This review was originally published on The Cambridge Student
As sunshine tentatively peeked though Cambridge’s cloudy sky, cheekily promising a warm summer ahead, I found myself sat in a small café on Bridge Street watching a friend sprawled across a coffee table, mock smoking a vegetarian sausage, and having watercress chucked at her.
Hunt & Darton, a café that describes itself as ‘a social and artistic hub where engagement, spontaneity, and performance meet great food and drink’, has popped up in Cambridge for a little under a month in association with Cambridge EAT festival. Tentatively walking in on my own, I was cheerily greeted by a man dressed entirely in pineapple prints (right up to the miniature pineapple perched on top of his head), and shown to a table.
Feeling a little disoriented by the choice of attire, and a little hungover if we’re being honest, I eagerly reached forward to the grab the card on the table in hopes of finding something fatty and full of carbs to ease my grumbling stomach only to be met with a list of café do’s and don’ts … DO NOT discuss other customers (or if you must be quiet and discreet) … DO NOT flirt (unless you’ve been making eye-contact for sometime) … and a few choice suggestions as to ‘How To Play With Your Food’ (Battenburg Battlement was a highlight).
It became rapidly clear to me that this was not your ordinary café, and as soon as I located the actual menu, this started to feel like a very good thing. The chalkboard list, looming above a counter laden with scones, crumpets, bakewell tarts, piles of wagon wheels, and a glorious pineapple upside-down cake, boasted treats like a bowl of coco pops, bacon butties, and smashed avocado on toast. I decided on an innocuous cup of tea and the café’s renowned Roast Dinner Sandwich – a masterpiece of such absurdity I won’t even try to describe the homely, mothering feelings it conjured up in me. Three (THREE!!!) slices of white bread, slathered in cranberry sauce, overflowing with warm chicken, roasted parsnips, carrots, and the true star of the show: stuffing. The next time you’re missing home, craving a Sunday roast, or simply feeling down, regretting that seventh jägerbomb from the night before, do yourself a favour and try it for yourself.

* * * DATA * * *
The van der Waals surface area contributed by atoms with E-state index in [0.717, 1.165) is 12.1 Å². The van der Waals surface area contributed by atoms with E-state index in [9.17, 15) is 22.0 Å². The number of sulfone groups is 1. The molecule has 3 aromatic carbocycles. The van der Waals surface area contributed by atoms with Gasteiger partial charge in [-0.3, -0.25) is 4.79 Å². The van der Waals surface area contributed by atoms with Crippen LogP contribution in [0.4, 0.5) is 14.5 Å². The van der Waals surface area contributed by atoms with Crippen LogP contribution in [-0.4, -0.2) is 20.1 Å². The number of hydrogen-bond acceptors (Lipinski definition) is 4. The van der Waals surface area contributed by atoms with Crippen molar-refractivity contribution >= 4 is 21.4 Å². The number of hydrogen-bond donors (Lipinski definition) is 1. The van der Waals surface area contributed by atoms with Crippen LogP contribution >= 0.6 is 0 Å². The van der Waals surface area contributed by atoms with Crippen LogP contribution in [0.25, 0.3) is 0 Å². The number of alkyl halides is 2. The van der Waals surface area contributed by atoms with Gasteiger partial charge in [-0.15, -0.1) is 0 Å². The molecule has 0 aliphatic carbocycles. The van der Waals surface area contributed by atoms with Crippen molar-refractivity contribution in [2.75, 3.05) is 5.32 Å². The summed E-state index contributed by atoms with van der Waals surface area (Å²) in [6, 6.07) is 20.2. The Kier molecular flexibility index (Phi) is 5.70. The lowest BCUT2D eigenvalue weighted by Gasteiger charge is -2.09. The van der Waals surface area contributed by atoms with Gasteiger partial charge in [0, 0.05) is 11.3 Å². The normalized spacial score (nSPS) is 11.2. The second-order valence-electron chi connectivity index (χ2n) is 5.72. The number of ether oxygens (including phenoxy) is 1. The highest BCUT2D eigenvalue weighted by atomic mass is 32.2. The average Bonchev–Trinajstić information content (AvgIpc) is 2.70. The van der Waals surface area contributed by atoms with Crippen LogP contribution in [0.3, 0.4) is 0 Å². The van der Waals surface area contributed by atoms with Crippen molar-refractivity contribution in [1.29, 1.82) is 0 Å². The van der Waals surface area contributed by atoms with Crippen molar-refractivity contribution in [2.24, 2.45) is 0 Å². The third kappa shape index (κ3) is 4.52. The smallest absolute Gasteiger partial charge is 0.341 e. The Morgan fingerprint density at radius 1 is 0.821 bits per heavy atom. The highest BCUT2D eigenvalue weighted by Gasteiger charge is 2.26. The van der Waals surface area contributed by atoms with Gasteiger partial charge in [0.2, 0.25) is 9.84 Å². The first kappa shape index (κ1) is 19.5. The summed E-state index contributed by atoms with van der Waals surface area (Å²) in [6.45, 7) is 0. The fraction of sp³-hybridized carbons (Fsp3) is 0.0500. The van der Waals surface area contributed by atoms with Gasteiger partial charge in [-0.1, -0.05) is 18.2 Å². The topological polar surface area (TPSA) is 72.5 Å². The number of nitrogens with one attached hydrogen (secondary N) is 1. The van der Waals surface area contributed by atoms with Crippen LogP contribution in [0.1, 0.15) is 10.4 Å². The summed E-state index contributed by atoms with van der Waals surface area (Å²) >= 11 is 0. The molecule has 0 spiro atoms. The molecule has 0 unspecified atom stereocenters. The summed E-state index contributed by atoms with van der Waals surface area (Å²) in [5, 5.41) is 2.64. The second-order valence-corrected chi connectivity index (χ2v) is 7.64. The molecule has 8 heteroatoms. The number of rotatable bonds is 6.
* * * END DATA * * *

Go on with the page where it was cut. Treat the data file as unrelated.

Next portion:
Now, though the food was delicious, it was the café’s other menu that really brightened my day – a three-course performance menu with options like ‘Aeroplane’, ‘Delia Dance’, and ‘I am the Buffet’. Much like any other set menu, you select an appetizer, a main and a dessert, watch as your waiter jots down your choices, and eagerly await your meal. Which, in particularly classy establishments, is sometimes wheeled out to you on a silver trolley… however, in most establishments your ‘meal’ isn’t a singing, dancing duo that stands on tables and flings salad all over the place. It was bizarre, playful and just verging on the edge of too much second hand embarrassment to handle – enough to keep you rooted to your seat in slight horror, but laughing so hard that you might rupture a spleen.
In a term full of late night library sessions, excessive whining, and unhealthy eating habits (usually in the form of complaining in the library at 4 am, chugging a red bull and devouring the entire contents of the vending machine) Cambridge could really do with a bit of mindless silliness. Hunt & Darton provide just that; it gave me something to smile about, an hour of pointedly not thinking about looming exam dates, and at a fiver for a massive sandwich, it’s hardly breaking the bank. Go on, skip the tearoom, settle down with a cup of coffee and order yourself some ‘Thoughts’ and ‘Laughs’ off the menu – the library will still be there tomorrow, I promise.